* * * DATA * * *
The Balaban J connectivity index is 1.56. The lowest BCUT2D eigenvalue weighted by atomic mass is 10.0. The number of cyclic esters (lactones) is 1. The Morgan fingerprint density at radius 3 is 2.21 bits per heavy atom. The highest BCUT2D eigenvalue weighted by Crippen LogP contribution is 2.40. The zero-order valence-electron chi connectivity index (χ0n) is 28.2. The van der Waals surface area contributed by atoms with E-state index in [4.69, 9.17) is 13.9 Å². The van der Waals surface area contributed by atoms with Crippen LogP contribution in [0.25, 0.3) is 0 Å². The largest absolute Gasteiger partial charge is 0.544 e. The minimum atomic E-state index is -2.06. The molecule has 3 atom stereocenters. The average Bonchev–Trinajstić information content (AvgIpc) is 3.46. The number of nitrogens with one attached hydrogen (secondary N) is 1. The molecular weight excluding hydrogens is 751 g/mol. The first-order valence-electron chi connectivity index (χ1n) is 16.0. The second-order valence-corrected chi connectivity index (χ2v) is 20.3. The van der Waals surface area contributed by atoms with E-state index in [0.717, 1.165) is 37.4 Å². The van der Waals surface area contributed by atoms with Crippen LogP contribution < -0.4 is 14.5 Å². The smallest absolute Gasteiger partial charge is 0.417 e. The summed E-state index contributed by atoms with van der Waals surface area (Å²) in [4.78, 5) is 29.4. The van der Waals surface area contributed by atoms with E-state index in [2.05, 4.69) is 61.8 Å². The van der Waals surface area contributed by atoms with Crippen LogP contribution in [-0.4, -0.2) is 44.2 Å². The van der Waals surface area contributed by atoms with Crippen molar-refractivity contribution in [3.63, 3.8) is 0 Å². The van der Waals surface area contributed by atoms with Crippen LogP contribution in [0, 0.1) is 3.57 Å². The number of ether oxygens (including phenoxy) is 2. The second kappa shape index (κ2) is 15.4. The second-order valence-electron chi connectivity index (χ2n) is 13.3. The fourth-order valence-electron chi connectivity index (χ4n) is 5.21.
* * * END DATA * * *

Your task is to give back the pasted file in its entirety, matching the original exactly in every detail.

The Balaban J connectivity index is 1.56. The lowest BCUT2D eigenvalue weighted by atomic mass is 10.0. The number of cyclic esters (lactones) is 1. The Morgan fingerprint density at radius 3 is 2.21 bits per heavy atom. The highest BCUT2D eigenvalue weighted by Crippen LogP contribution is 2.40. The zero-order valence-electron chi connectivity index (χ0n) is 28.2. The van der Waals surface area contributed by atoms with E-state index in [4.69, 9.17) is 13.9 Å². The van der Waals surface area contributed by atoms with Crippen LogP contribution in [0.25, 0.3) is 0 Å². The largest absolute Gasteiger partial charge is 0.544 e. The minimum atomic E-state index is -2.06. The molecule has 3 atom stereocenters. The average Bonchev–Trinajstić information content (AvgIpc) is 3.46. The number of nitrogens with one attached hydrogen (secondary N) is 1. The molecular weight excluding hydrogens is 751 g/mol. The first-order valence-electron chi connectivity index (χ1n) is 16.0. The second-order valence-corrected chi connectivity index (χ2v) is 20.3. The van der Waals surface area contributed by atoms with E-state index in [0.717, 1.165) is 37.4 Å². The van der Waals surface area contributed by atoms with Crippen LogP contribution < -0.4 is 14.5 Å². The smallest absolute Gasteiger partial charge is 0.417 e. The summed E-state index contributed by atoms with van der Waals surface area (Å²) in [4.78, 5) is 29.4. The van der Waals surface area contributed by atoms with E-state index in [2.05, 4.69) is 61.8 Å². The van der Waals surface area contributed by atoms with Crippen LogP contribution in [-0.4, -0.2) is 44.2 Å². The van der Waals surface area contributed by atoms with Crippen molar-refractivity contribution in [3.63, 3.8) is 0 Å². The van der Waals surface area contributed by atoms with Crippen LogP contribution in [0, 0.1) is 3.57 Å². The number of ether oxygens (including phenoxy) is 2. The second kappa shape index (κ2) is 15.4. The second-order valence-electron chi connectivity index (χ2n) is 13.3. The fourth-order valence-electron chi connectivity index (χ4n) is 5.21.